King Crimson tonight. Just when we thought we had heard it all – all the genres had been explored, all the styles had been examined, all the possible instrument combinations had been arrived at – along came King Crimson.
But then, anyone who had their ears peeled to their turntables had a slight indication of what was gathering on the horizon, if they heard an album which came and went and was hardly noticed here in the U.S. – The Cheerful Insanity of Giles, Giles and Fripp which came out on Deram Records in 1967. It was quirky and interesting. And if you listened closely, you’d hear elements of what was to come a little over a year later.
Formed in 1968 and adding drummer Carl Palmer, who had recently left Psych band Atomic Rooster, King Crimson issued their first, and most influential album, In The Court of The Crimson King in 1969. It would be the pivotal album which launched the Progressive Rock movement – that mixture between Rock, Classical and Jazz – based in Psych took the music world by storm.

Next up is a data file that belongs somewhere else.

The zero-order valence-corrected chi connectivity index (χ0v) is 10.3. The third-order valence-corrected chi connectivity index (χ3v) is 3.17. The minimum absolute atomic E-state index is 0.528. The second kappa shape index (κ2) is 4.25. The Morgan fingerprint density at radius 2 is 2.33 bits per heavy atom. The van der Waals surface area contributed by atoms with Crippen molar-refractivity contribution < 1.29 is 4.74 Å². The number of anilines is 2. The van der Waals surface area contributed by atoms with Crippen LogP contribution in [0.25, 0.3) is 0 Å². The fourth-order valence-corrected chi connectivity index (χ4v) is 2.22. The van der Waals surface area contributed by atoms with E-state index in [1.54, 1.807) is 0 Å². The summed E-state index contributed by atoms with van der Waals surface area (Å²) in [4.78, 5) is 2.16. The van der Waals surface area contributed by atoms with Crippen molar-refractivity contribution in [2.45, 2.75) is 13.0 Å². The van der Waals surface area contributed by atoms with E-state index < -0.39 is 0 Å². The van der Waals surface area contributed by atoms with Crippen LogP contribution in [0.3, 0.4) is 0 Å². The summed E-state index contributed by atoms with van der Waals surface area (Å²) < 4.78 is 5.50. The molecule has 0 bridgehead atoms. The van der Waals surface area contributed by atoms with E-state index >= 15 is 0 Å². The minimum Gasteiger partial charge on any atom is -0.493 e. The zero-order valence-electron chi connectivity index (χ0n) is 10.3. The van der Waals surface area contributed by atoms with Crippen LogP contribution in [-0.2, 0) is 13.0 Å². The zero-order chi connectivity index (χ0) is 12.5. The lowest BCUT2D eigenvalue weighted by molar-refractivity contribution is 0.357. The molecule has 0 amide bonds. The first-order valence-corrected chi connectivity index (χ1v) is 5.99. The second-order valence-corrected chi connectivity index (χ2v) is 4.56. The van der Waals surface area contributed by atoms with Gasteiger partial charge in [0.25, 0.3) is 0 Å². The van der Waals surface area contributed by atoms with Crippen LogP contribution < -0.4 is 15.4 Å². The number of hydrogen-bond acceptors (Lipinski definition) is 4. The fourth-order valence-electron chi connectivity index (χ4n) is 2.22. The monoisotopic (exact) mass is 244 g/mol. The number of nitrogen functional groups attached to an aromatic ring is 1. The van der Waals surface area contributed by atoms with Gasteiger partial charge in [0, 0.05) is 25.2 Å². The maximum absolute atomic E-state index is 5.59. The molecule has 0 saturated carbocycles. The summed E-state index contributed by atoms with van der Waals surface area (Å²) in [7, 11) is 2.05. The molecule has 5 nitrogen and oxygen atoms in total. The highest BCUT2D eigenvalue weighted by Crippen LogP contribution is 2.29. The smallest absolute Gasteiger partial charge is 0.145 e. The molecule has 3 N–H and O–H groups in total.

This session, done for John Peel in May 11, 1969 marks their first session and features primarily music from that landmark debut album.
Over the years, King Crimson has undergone some 21 personnel changes – the only consistent member has been Robert Fripp. They have been at the forefront of musical adventures for well over 40 years, continuing to blaze trails and explore new music.
But like all initial introductions, hearing King Crimson for the first time was an indelible experience. There hadn’t been anything quite like them before. There were flashes and elements in other bands, but it was Robert Fripp’s virtuoso guitar and the keenly crafted musicianship on the parts of all the band members which made King Crimson the seminal band in the Progressive Rock genre, making 1969 the stepping off year for a whole new adventure in the 1970s.